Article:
The R Supercharged also demonstrates a host of refinements that JIA is introducing to its range. Changes include a bonded windscreen in place of the traditional rough and leaky rubber seals, electric front seats and column stalks sourced from a Jaguar XJS, larger, body-coloured heated door mirrors in place of the fiddly little chrome jobs, an effective single wiper replaces the pair of flappy originals and there’s upgraded air-con.
Lifting the Interceptors 70s interior
The split-prone black vinyl dash is replaced with a new custom-designed, two-tone leather layout, and two rows of illuminated aluminium toggle switches adorn the revised centre console.
The trim changes transform the cabin into a luxurious habitat of leather, Wilton carpet, chrome and aluminium. There’s even quilted hide on the ceiling and in the sizeable boot, while the ‘new’ seats, which manage to be at once squashy and supportive, fit in well and provide an appropriately laid-back driving position. Only the worn, Jag-sourced column stalks (which were on the snagging list for a makeover at the time) and seat controls detract from the opulent cabin.
Unleashing the Interceptor R’s V8
But what of the beast that lurks under the car’s bespoke aluminium bonnet bulge? Well, there’s no muscle car shimmy at start-up – the R Supercharged is rock-steady at idle.
Amble through town and the blower’s never-ending soundtrack morphs from space age-warble to under-bonnet gale, but the car neatly obeys the nicely weighted steering’s inputs, and while the ride sometimes suffers niggles, it rarely gets worse than that. Unlike the R we tried, there’s no bittiness from the throttle, either, just smooth transitions and nippy step-off.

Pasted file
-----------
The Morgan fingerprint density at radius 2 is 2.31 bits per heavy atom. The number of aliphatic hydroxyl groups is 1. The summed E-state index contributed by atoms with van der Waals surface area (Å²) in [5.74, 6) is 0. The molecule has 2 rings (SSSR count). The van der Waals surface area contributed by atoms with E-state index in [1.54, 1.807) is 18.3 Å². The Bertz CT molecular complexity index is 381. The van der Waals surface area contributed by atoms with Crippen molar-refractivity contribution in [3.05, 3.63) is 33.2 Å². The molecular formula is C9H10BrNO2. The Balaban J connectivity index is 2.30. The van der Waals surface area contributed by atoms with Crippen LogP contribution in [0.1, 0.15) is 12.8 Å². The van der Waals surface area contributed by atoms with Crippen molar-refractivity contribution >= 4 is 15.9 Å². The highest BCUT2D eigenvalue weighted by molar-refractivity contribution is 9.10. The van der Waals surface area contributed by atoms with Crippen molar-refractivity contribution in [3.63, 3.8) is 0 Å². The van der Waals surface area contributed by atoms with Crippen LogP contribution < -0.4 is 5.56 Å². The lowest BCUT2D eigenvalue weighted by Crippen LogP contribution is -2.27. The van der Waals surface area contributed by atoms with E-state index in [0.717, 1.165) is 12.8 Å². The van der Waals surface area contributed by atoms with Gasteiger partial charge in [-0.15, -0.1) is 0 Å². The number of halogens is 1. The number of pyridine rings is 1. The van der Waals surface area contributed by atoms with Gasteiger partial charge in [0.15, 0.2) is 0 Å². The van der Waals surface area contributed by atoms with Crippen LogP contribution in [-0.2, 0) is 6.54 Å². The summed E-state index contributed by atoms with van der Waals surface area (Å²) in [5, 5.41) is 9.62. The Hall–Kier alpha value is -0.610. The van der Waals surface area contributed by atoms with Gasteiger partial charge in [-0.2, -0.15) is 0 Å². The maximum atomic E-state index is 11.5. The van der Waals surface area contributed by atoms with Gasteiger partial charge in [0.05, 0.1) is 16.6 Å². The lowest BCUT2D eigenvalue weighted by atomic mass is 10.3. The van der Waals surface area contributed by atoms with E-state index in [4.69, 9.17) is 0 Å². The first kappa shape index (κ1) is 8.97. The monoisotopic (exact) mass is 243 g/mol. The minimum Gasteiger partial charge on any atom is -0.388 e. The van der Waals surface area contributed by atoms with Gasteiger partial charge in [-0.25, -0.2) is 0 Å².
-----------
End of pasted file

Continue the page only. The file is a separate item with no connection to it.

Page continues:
Break into open road, though, and the LSA ups the tempo in a heartbeat. Floor the throttle for instant torque and the softly sprung Interceptor rears up like an angry brown bear before throwing itself down the road at a fantastic rate.
By the time the ’box interrupts with a sub-6000rpm upshift, the engine sounds like a demonic machine gun and you’re going much more quickly than any early-70s GT has the right to.
Yet the firecracker engine never overwhelms its host – the steering is tuned for stability, roll is evident but stays manageable, and the car exhibits an affable floatiness that shames many modern equivalents. At 1800rpm at 70mph, there’s nothing more than a gentle thrum from the exhaust.
For the moment, there’s no manual override for the gearbox, but you don’t miss it: kick-down comes on request, shifts are executed smoothly but smartly, and there’s none of the mid-corner ratio-hunting that blighted the four-speed.
The stoppers generally work well and are progressive, but pedal feel is limited, and significant levels of dive mean the nose doesn’t feel as tied-down as you’d like under heavy braking. It would be possible to improve braking confidence with the addition of ABS, but the cost of the type approval such a system would necessitate makes it unviable.
The new nods to practicality work well. You can actually use the door mirrors now, the wiper clears the screen, the electric seat controls are handy and the air-con now does what it’s designed for. There’s less wind noise from the ’screen than before, but the Interceptor’s chunky brightwork means there’s still quite a commotion from drag, albeit awareness of it fades after half an hour or so. Traction control will be added shortly, but the 255mm-wide rear Pirellis fare pretty well without it, even off the line.